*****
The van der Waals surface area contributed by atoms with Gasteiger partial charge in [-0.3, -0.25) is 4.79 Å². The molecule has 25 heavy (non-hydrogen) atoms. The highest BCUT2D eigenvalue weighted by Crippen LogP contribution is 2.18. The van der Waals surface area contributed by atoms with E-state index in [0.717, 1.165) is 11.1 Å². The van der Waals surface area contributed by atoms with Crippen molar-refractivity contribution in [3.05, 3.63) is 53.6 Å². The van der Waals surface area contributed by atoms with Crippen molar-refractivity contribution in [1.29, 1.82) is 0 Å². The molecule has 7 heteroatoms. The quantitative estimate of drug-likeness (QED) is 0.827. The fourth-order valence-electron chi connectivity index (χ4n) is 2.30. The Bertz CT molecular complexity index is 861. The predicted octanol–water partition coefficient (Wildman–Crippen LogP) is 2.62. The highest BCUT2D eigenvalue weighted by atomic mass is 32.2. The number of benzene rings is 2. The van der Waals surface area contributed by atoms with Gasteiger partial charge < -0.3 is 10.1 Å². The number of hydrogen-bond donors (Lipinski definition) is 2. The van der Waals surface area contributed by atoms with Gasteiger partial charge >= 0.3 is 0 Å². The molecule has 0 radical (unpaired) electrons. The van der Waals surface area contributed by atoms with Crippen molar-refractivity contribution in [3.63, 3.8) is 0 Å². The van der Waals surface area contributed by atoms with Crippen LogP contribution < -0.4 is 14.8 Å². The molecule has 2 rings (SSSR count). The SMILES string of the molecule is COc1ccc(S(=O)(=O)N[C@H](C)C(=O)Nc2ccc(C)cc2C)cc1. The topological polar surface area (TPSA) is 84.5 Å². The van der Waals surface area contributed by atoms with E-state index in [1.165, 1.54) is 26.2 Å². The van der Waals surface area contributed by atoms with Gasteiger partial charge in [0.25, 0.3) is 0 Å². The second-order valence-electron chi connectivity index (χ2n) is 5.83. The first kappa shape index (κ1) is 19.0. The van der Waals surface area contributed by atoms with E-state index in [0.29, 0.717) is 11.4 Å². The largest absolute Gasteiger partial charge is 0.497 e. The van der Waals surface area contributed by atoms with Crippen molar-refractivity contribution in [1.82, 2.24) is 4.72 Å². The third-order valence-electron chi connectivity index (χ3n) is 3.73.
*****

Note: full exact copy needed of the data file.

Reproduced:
The van der Waals surface area contributed by atoms with Gasteiger partial charge in [-0.3, -0.25) is 4.79 Å². The molecule has 25 heavy (non-hydrogen) atoms. The highest BCUT2D eigenvalue weighted by Crippen LogP contribution is 2.18. The van der Waals surface area contributed by atoms with E-state index in [0.717, 1.165) is 11.1 Å². The van der Waals surface area contributed by atoms with Crippen molar-refractivity contribution in [3.05, 3.63) is 53.6 Å². The van der Waals surface area contributed by atoms with Crippen molar-refractivity contribution in [1.29, 1.82) is 0 Å². The molecule has 7 heteroatoms. The quantitative estimate of drug-likeness (QED) is 0.827. The fourth-order valence-electron chi connectivity index (χ4n) is 2.30. The Bertz CT molecular complexity index is 861. The predicted octanol–water partition coefficient (Wildman–Crippen LogP) is 2.62. The highest BCUT2D eigenvalue weighted by atomic mass is 32.2. The number of benzene rings is 2. The van der Waals surface area contributed by atoms with Gasteiger partial charge < -0.3 is 10.1 Å². The number of hydrogen-bond donors (Lipinski definition) is 2. The van der Waals surface area contributed by atoms with Gasteiger partial charge >= 0.3 is 0 Å². The molecule has 0 radical (unpaired) electrons. The van der Waals surface area contributed by atoms with Crippen molar-refractivity contribution in [3.63, 3.8) is 0 Å². The van der Waals surface area contributed by atoms with Crippen LogP contribution < -0.4 is 14.8 Å². The molecule has 2 rings (SSSR count). The SMILES string of the molecule is COc1ccc(S(=O)(=O)N[C@H](C)C(=O)Nc2ccc(C)cc2C)cc1. The topological polar surface area (TPSA) is 84.5 Å². The van der Waals surface area contributed by atoms with E-state index in [1.165, 1.54) is 26.2 Å². The van der Waals surface area contributed by atoms with Gasteiger partial charge in [0.25, 0.3) is 0 Å². The second-order valence-electron chi connectivity index (χ2n) is 5.83. The first kappa shape index (κ1) is 19.0. The van der Waals surface area contributed by atoms with E-state index in [0.29, 0.717) is 11.4 Å². The largest absolute Gasteiger partial charge is 0.497 e. The van der Waals surface area contributed by atoms with Crippen molar-refractivity contribution in [1.82, 2.24) is 4.72 Å². The third-order valence-electron chi connectivity index (χ3n) is 3.73.